Although now the true goal of the constitutional reforms is painfully clear, at the beginning of the process, there was still an attempt to create the impression of checks and balances by establishing the Citizens’ Commission for the preparation and review of amendments. The main concern was, however, that this organ predominantly consisted of social activists and notable citizens who were quite distant from legal studies. The list included movie directors (K. Shakhnozarov), doctors (L. Roshal), former athletes (E. Isinbayeva, who, as turned out, had not previously read the Constitution in her life), businessmen (E. Kaspersky), and a few parliament members. Frankly, the efficiency and, most importantly, accountability of proposals and comments issued by such a focus group is quite questionable.

So, the responsibility for drafting new amendments merely rests on the shoulders of the above-mentioned commission and the current president. Yet, it is hard to identify whether any proposals have come from the Commission, as the Russian news reports on the perspective amendments indicate only Putin’s personal involvement in the drafting process. The final bill of amendments implies that dozens of articles are to be altered or abolished, imposing the following:

  • the State Duma’s approval of the Prime Minister’s, Deputy Prime Ministers’, and Federal Ministers’ candidacies proposed by the President is no longer deemed necessary, thus eliminating the motion of confidence;
  • the number of the Federation Council (the upper house of Parliament) members proposed by the President is extended from 17 people to 30;
  • heads of law enforcement bodies shall be appointed by the President;
  • a presidential candidate must reside in the RF for over 25 years (now 10 years);
  • a former President possesses full immunity from prosecution;

also, an ex-President can become a life-long senator, if they wish;

  • increasing the role of the State Council (now it only possesses advisory functions and is not included in the Constitution);
  • removing the “in a row” clause, thus limiting the maximum number of presidential terms to two.

yet, Tereshkova’s proposal was gladly included, allowing a candidate to run for the presidency “regardless of the number of terms which that person held at the time when the amendment came into force.”;

  • a President can suspend judges from both the Constitutional and Supreme Courts in case of defamation;

also, the Federation Council now has to go through a more meticulous process for rejecting the presidential nominees to the Constitutional Court;

the number of Constitutional Court judges reduced from 19 to 11;

  • the Russian laws should take precedence over international law;
  • allowing the Constitutional Court to check the constitutionality of laws adopted by the Federal Assembly, if the President deems so necessary before signing;
  • President, Ministers, judges, heads of federal constituent entities are prohibited from possessing foreign citizenships or residence permits;
  • the minimum wage cannot be lower than the subsistence minimum;
  • regular indexation of pensions;
  • additionally, the above-mentioned amendment proposals regarding God (still unclear which one they had in mind while writing that), heterosexual marriages, the claim that “Russia has emerged from the USSR and has to respect the Soviet history and values”, as well as some other obscure elements of modern-day Russian propaganda have been implemented into Chapter 1 of the new Constitution.

If two months ago Putin reassured the nation that he would not attempt to extend presidential powers, the opposite occurred. Instead of expanding parliamentary influence over state legislation, as promised, Putin has gifted himself even more extensive control over the composition of the governmental apparatus, turning the Federation Council into more of a pro-presidential-puppet than ever before. As for the lower chamber, Russia has a multi-party system, however, since the beginning of Putin’s reign, United Russia has steadily had over 70% of seats in the State Duma which merely liquidated competitiveness in the Parliament. However, after the amendments, neither the loyalty of the party nor the composition of the Duma will play such an important role, as the President will no longer need the motion of no-confidence for dismissal of the Prime Minister or other members of the Cabinet. Elena Lykyanova, a law professor at the HSE, suspects that the reforms will conveniently allow to avoid re-electing the entire Cabinet in case the PM leaves, as the President could simply appoint a different candidate for replacement — again, without the Parliament’s confidence vote. Therefore, the new Constitution will allow Putin to worry less about potential unrest in the main legislative body of Russia, although history shows that it has already been tamed for the most part.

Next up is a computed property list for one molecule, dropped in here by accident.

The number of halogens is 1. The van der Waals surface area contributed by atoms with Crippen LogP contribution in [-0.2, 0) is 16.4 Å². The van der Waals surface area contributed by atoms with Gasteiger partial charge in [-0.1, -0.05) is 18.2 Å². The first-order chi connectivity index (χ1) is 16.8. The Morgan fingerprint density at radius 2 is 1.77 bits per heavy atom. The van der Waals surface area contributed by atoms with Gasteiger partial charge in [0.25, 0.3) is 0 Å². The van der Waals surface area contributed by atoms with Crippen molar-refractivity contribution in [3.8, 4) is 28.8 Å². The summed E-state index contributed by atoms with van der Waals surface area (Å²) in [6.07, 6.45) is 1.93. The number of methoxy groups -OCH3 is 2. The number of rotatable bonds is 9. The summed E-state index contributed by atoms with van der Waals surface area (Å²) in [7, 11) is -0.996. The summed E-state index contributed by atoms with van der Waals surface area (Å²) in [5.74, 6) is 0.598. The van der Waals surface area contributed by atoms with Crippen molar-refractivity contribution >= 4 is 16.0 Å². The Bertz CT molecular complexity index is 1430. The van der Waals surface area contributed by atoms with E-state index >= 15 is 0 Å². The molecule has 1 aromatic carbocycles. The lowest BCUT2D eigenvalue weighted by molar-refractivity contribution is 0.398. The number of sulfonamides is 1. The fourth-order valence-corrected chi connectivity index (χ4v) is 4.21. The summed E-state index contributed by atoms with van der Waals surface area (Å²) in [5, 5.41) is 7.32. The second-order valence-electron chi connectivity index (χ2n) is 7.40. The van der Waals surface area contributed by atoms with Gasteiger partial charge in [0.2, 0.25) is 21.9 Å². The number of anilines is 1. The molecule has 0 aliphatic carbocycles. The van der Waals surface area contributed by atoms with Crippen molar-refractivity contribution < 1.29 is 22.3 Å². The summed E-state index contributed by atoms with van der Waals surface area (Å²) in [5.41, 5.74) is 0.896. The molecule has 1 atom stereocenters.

With regard to the supremacy of legal sources, the most thought-provoking change is concerned with the role of domestic laws in relation to the international law. Given the recent turbulent history with the annexation of Crimea and following economic sanctions, as well as the infamous Yukos case and the MH17 plane crash investigation, it would be convenient for Russia to officially disregard the internationally-binding legislation and international courts’ rulings to avoid repercussions. Furthermore, oftentimes the International Court of Human Rights becomes the last resort for Russian political prisoners to seek justice, so confirming the supremacy of Russian legislation would make it easier to jail protestors and critics of the regime. The amended Constitution would vest authority to define the legal relevance of international laws and treaties with respect to the Russian law on the Constitutional Court. Therefore, if the Court finds a foreign norm inconsistent with the Russian Constitution this would mean that Russia abstains. Together with the fact that there will be less Constitutional Court judges, yet they are still nominated by the President (and dismissed for vague reasons only by him), it would translate into excessive presidential influence on one of the key judicial bodies in the country.

 

Overall, after two months since Putin’s announcement, it appears that what seemed at first an attempt to liberalize and improve the governmental apparatus is, in reality, no more than just a thoroughly-planned maneuver to prolong his time in the office. The ambiguous plan for amending the Constitution also showcases the general reluctance for following the rigid procedures (especially for organizing the public referendum) and complete disregard of fundamental constitutional principles formed in 1993. Just like the first Russian Constitution was written in a way for Yeltsin to have the means for  holding onto power and not allowing the Communist Party to return, the newly-amended Constitution would also be primarily accommodating one single person’s needs. Yet, this time around, this is not done for preventing the return of the Soviet regime but rather for reversing Russia into the USSR-inspired state.